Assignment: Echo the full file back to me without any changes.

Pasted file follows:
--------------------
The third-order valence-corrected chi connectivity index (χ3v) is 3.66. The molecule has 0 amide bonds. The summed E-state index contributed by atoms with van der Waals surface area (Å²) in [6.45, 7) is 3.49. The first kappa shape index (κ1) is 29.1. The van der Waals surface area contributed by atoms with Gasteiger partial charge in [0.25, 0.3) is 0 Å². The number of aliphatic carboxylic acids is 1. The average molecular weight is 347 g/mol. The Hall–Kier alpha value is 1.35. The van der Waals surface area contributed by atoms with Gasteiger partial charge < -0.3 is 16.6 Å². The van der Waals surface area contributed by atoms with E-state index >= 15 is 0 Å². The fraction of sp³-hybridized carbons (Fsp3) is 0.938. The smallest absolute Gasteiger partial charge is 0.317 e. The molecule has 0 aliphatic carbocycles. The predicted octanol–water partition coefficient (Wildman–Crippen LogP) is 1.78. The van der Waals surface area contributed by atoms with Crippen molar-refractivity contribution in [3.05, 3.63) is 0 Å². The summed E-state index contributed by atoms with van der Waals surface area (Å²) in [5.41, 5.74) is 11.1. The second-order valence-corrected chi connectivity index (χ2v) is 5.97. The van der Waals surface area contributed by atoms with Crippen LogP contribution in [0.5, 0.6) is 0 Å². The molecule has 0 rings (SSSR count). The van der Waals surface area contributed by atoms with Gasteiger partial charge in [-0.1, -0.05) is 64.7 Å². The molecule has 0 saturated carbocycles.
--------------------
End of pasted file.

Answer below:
The third-order valence-corrected chi connectivity index (χ3v) is 3.66. The molecule has 0 amide bonds. The summed E-state index contributed by atoms with van der Waals surface area (Å²) in [6.45, 7) is 3.49. The first kappa shape index (κ1) is 29.1. The van der Waals surface area contributed by atoms with Gasteiger partial charge in [0.25, 0.3) is 0 Å². The number of aliphatic carboxylic acids is 1. The average molecular weight is 347 g/mol. The Hall–Kier alpha value is 1.35. The van der Waals surface area contributed by atoms with Gasteiger partial charge < -0.3 is 16.6 Å². The van der Waals surface area contributed by atoms with E-state index >= 15 is 0 Å². The fraction of sp³-hybridized carbons (Fsp3) is 0.938. The smallest absolute Gasteiger partial charge is 0.317 e. The molecule has 0 aliphatic carbocycles. The predicted octanol–water partition coefficient (Wildman–Crippen LogP) is 1.78. The van der Waals surface area contributed by atoms with Crippen molar-refractivity contribution in [3.05, 3.63) is 0 Å². The summed E-state index contributed by atoms with van der Waals surface area (Å²) in [5.41, 5.74) is 11.1. The second-order valence-corrected chi connectivity index (χ2v) is 5.97. The van der Waals surface area contributed by atoms with Crippen LogP contribution in [0.5, 0.6) is 0 Å². The molecule has 0 rings (SSSR count). The van der Waals surface area contributed by atoms with Gasteiger partial charge in [-0.1, -0.05) is 64.7 Å². The molecule has 0 saturated carbocycles.